In a nineteenth-century New England seaport the teller of the tale that is Herman Melville’s Moby Dick finds himself quartered in the Spouter Inn with a heathen harpooner “of a dark, purplish, yellow color,” intricately checkered with green and black tattoos, holding in one hand a tomahawk, in the other a shrunken head. A fearful sight, but when at the innkeeper’s direction it comes to sharing the same bed, Ishmael thinks to himself, “the man’s a human being just as I am: he has just as much reason to fear me, as I have to be afraid of him. Better sleep with a sober cannibal than a drunken Christian.”
The thought lies at the heart of the American democratic idea, implicit in the writings of Thomas Paine and Thomas Jefferson, explicit in
J. Hector St. John de Crèvecoeur’s Letters from an American Farmer asking in 1782, “What then is the American, this new man? He is either a European, or the descendant of a European, hence that strange mixture of blood, which you will find in no other country. I could point out to you a family whose grandfather was an Englishman, whose wife was Dutch, whose son married a Frenchwoman, and whose present four sons have now four wives of different nations.”
What joins the Americans one to another is not a common ancestry, language or race, but a shared work of the imagination that looks forward to the making of a future, not backward to the insignia of the past. Their enterprise is underwritten by a Constitution that allows for the widest horizons of sight and the broadest range of expression, supports the liberties of the people as opposed to the ambitions of the state, and stands as premise for a narrative rather than plan for an invasion or a monument. The narrative was always plural; not one story, many stories, all of them given the chance of making sense or love or money. Love of country follows from the exercise of its freedoms, not from pride in its fleets or its armies.
John Quincy Adams made the point in a Fourth of July speech in 1821, as the then secretary of state declining to send the U.S. Navy to liberate the colonies of Venezuela and Colombia from the imperialist grasp of Catholic Spain. The glorious intention was popular at the time among politicians in Washington, many of them proud owners of Negro slaves, eager to steer for what they pre-positioned as victories both easy and safe.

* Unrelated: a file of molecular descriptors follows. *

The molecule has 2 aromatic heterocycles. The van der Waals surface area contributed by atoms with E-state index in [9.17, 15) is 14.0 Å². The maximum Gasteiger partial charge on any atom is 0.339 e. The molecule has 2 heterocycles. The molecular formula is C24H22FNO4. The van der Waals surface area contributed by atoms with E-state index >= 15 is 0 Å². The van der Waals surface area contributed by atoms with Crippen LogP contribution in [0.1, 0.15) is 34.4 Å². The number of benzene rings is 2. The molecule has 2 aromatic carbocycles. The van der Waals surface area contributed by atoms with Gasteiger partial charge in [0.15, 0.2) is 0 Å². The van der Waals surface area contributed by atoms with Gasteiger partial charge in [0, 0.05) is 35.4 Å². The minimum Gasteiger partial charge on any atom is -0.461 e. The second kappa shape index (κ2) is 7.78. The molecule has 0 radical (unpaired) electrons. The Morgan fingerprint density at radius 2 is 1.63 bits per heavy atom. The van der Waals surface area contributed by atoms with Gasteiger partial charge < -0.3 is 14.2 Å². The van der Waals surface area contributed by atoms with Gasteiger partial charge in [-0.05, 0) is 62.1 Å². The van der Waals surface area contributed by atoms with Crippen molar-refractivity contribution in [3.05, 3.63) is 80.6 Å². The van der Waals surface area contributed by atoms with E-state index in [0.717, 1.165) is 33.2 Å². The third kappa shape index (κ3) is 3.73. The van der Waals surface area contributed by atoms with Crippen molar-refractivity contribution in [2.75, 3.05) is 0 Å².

America, Adams said, “goes not abroad in search of monsters to destroy.” If she were to enlist “under other banners than her own, were they even the banners of foreign independence, she would involve herself beyond the power of extrication, in all the wars of interest and intrigue, of individual avarice, envy and ambition, which assume the colors, and usurp the standard of freedom. The fundamental maxims of her policy would insensibly change from liberty to force...She might become the dictatress of the world: she would be no longer the ruler of her own spirit.”
Adams was reminding the gentlemen in high silk hats that within the American scheme of things the policies of liberty and force have been at each other’s throats ever since the Puritan forefathers landing in Massachusetts Bay in the 1620s fell first on their knees, then on the aborigines. The immigrants on the near shore of the seventeenth-century Atlantic Ocean were of as mixed a company as Crèvecoeur’s acquaintances in eighteenth-century New York, all of them foreign but most of them Christian. Along with the advantage of gunpowder, they were armed with the mandate of heaven set forth in Deuteronomy: “When the Lord your God brings you into the land that you are about to enter and occupy” he gives over to you the peoples who happen to be already present, and “then you must utterly destroy them...the Lord your God has chosen you out of all the peoples on earth to be his people, his treasured possession.”
The hard-line Old Testament thinking accounts for much of the unfolding of America’s history over the last four hundred years—the extensive holding of slaves north and south of the Potomac, the wholesale slaughter of Indian tribes east and west of the Mississippi, the hostilities neither minor nor vague that seeded the killing fields of the Civil War, the humiliation and detention of late-arriving immigrants in the slums of collective identity (dago, polack, yid, chink, frog), broken on the wheels of the industrial revolution.
The Indian and Mexican trouble in the west went the way of all flesh, to be replaced in the 1880s by labor trouble in the nation’s eastern coal mines and steel mills. Severe economic misery in 1884, again in 1893 and 1896, drove the herds of unemployed poor into the corrals of ungovernable despair. War and the rumors of war between the rich and the poor prompted all the nice propertied people like us (on the sunny side of Fifth Avenue, in the leafy suburbs of Boston and Philadelphia) to agree that the time had come to outsource the fear and loathing of foreigners, to send it back across the sea to where it belonged, and to go abroad in search of monsters to escape from having to deal with the troubles at home.
Rudyard Kipling posted the message in McClure’s magazine in February 1899 under the title “The White Man’s Burden: The United States and the Philippine Islands”:
Send forth the best ye breed—
Go bind your sons to exile
To serve your captives’ need;
To wait in heavy harness,
On fluttered folk and wild—
Your new-caught, sullen peoples,
Half-devil and half-child.
The Philippines had been recently acquired as spoil of the Spanish-American War; so had Col. Theodore Roosevelt’s flag- and sword-waving magnificence as the champion of American overseas empire. In Cuba with his cavalcade of Rough Riders, he had become the hero of San Juan Hill; upon becoming president of the United States in 1901 subsequent to the assassination of President William McKinley (by an anarchist in Buffalo), Roosevelt made no secret of his Christian belief that America was destined to manage the affairs of a troublesome and misguided world.